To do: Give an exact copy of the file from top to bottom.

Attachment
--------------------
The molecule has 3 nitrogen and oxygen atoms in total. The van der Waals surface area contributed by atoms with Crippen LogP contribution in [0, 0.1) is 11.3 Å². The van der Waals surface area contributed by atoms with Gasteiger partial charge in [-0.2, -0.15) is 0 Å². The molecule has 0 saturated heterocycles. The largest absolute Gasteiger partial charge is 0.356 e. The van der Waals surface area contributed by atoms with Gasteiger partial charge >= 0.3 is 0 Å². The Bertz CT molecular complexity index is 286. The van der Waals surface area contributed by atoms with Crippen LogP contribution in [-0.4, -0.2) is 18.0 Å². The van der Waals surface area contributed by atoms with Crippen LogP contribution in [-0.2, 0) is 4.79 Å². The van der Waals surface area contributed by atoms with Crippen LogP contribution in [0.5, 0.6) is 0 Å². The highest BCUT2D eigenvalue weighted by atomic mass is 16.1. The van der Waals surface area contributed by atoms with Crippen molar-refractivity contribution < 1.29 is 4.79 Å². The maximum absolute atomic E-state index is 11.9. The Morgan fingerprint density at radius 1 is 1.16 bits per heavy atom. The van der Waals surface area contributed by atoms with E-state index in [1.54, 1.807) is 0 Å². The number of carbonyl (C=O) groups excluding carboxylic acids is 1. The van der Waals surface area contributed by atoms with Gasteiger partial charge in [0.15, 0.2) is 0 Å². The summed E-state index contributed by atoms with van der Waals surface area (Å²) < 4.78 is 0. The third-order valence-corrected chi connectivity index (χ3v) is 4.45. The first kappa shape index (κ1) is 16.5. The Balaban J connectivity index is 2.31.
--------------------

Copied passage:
The molecule has 3 nitrogen and oxygen atoms in total. The van der Waals surface area contributed by atoms with Crippen LogP contribution in [0, 0.1) is 11.3 Å². The van der Waals surface area contributed by atoms with Gasteiger partial charge in [-0.2, -0.15) is 0 Å². The molecule has 0 saturated heterocycles. The largest absolute Gasteiger partial charge is 0.356 e. The van der Waals surface area contributed by atoms with Gasteiger partial charge >= 0.3 is 0 Å². The Bertz CT molecular complexity index is 286. The van der Waals surface area contributed by atoms with Crippen LogP contribution in [-0.4, -0.2) is 18.0 Å². The van der Waals surface area contributed by atoms with Crippen LogP contribution in [-0.2, 0) is 4.79 Å². The van der Waals surface area contributed by atoms with Crippen LogP contribution in [0.5, 0.6) is 0 Å². The highest BCUT2D eigenvalue weighted by atomic mass is 16.1. The van der Waals surface area contributed by atoms with Crippen molar-refractivity contribution < 1.29 is 4.79 Å². The maximum absolute atomic E-state index is 11.9. The Morgan fingerprint density at radius 1 is 1.16 bits per heavy atom. The van der Waals surface area contributed by atoms with E-state index in [1.54, 1.807) is 0 Å². The number of carbonyl (C=O) groups excluding carboxylic acids is 1. The van der Waals surface area contributed by atoms with Gasteiger partial charge in [0.15, 0.2) is 0 Å². The summed E-state index contributed by atoms with van der Waals surface area (Å²) < 4.78 is 0. The third-order valence-corrected chi connectivity index (χ3v) is 4.45. The first kappa shape index (κ1) is 16.5. The Balaban J connectivity index is 2.31.